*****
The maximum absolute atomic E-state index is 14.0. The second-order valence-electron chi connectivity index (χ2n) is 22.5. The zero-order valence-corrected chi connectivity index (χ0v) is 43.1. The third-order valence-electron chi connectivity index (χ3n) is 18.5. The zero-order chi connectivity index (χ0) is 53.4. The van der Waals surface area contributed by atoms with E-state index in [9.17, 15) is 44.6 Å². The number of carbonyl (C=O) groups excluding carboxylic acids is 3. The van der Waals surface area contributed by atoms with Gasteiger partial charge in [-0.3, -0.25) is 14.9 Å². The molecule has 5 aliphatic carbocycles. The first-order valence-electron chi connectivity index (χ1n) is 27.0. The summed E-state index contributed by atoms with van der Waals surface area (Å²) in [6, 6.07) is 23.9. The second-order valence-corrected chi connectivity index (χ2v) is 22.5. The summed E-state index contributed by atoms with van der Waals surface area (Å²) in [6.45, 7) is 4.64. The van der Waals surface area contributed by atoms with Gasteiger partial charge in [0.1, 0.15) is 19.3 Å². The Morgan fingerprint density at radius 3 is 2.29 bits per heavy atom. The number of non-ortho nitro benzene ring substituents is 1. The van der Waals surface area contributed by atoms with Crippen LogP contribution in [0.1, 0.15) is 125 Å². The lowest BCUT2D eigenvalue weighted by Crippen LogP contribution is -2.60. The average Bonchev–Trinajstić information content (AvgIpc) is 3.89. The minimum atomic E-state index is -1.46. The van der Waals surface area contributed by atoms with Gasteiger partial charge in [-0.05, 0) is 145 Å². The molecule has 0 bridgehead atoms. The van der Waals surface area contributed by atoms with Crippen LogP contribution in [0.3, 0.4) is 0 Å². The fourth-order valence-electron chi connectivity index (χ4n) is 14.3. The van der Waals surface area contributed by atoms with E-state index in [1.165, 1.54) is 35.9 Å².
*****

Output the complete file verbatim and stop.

The maximum absolute atomic E-state index is 14.0. The second-order valence-electron chi connectivity index (χ2n) is 22.5. The zero-order valence-corrected chi connectivity index (χ0v) is 43.1. The third-order valence-electron chi connectivity index (χ3n) is 18.5. The zero-order chi connectivity index (χ0) is 53.4. The van der Waals surface area contributed by atoms with E-state index in [9.17, 15) is 44.6 Å². The number of carbonyl (C=O) groups excluding carboxylic acids is 3. The van der Waals surface area contributed by atoms with Gasteiger partial charge in [-0.3, -0.25) is 14.9 Å². The molecule has 5 aliphatic carbocycles. The first-order valence-electron chi connectivity index (χ1n) is 27.0. The summed E-state index contributed by atoms with van der Waals surface area (Å²) in [6, 6.07) is 23.9. The second-order valence-corrected chi connectivity index (χ2v) is 22.5. The summed E-state index contributed by atoms with van der Waals surface area (Å²) in [6.45, 7) is 4.64. The van der Waals surface area contributed by atoms with Gasteiger partial charge in [0.1, 0.15) is 19.3 Å². The Morgan fingerprint density at radius 3 is 2.29 bits per heavy atom. The number of non-ortho nitro benzene ring substituents is 1. The van der Waals surface area contributed by atoms with Crippen LogP contribution in [0.1, 0.15) is 125 Å². The lowest BCUT2D eigenvalue weighted by Crippen LogP contribution is -2.60. The average Bonchev–Trinajstić information content (AvgIpc) is 3.89. The minimum atomic E-state index is -1.46. The van der Waals surface area contributed by atoms with Gasteiger partial charge in [-0.05, 0) is 145 Å². The molecule has 0 bridgehead atoms. The van der Waals surface area contributed by atoms with Crippen LogP contribution in [0.3, 0.4) is 0 Å². The fourth-order valence-electron chi connectivity index (χ4n) is 14.3. The van der Waals surface area contributed by atoms with E-state index in [1.165, 1.54) is 35.9 Å².